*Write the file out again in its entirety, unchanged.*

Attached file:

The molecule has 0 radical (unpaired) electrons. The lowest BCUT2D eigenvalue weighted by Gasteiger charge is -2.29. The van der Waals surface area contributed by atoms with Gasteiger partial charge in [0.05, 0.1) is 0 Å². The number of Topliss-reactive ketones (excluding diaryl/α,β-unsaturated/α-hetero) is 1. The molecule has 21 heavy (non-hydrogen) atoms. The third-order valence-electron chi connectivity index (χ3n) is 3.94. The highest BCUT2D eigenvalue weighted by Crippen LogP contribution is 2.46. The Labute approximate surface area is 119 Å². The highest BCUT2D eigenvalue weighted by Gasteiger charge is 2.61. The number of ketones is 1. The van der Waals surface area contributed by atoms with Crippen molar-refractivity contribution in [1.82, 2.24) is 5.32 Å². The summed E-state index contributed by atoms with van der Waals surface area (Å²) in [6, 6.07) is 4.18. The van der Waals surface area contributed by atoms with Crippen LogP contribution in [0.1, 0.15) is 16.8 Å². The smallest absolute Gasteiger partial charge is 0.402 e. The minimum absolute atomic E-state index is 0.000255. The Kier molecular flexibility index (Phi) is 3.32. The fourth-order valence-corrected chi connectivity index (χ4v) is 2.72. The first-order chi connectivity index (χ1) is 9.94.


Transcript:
The molecule has 0 radical (unpaired) electrons. The lowest BCUT2D eigenvalue weighted by Gasteiger charge is -2.29. The van der Waals surface area contributed by atoms with Gasteiger partial charge in [0.05, 0.1) is 0 Å². The number of Topliss-reactive ketones (excluding diaryl/α,β-unsaturated/α-hetero) is 1. The molecule has 21 heavy (non-hydrogen) atoms. The third-order valence-electron chi connectivity index (χ3n) is 3.94. The highest BCUT2D eigenvalue weighted by Crippen LogP contribution is 2.46. The Labute approximate surface area is 119 Å². The highest BCUT2D eigenvalue weighted by Gasteiger charge is 2.61. The number of ketones is 1. The van der Waals surface area contributed by atoms with Crippen molar-refractivity contribution in [1.82, 2.24) is 5.32 Å². The summed E-state index contributed by atoms with van der Waals surface area (Å²) in [6, 6.07) is 4.18. The van der Waals surface area contributed by atoms with Crippen LogP contribution in [0.1, 0.15) is 16.8 Å². The smallest absolute Gasteiger partial charge is 0.402 e. The minimum absolute atomic E-state index is 0.000255. The Kier molecular flexibility index (Phi) is 3.32. The fourth-order valence-corrected chi connectivity index (χ4v) is 2.72. The first-order chi connectivity index (χ1) is 9.94.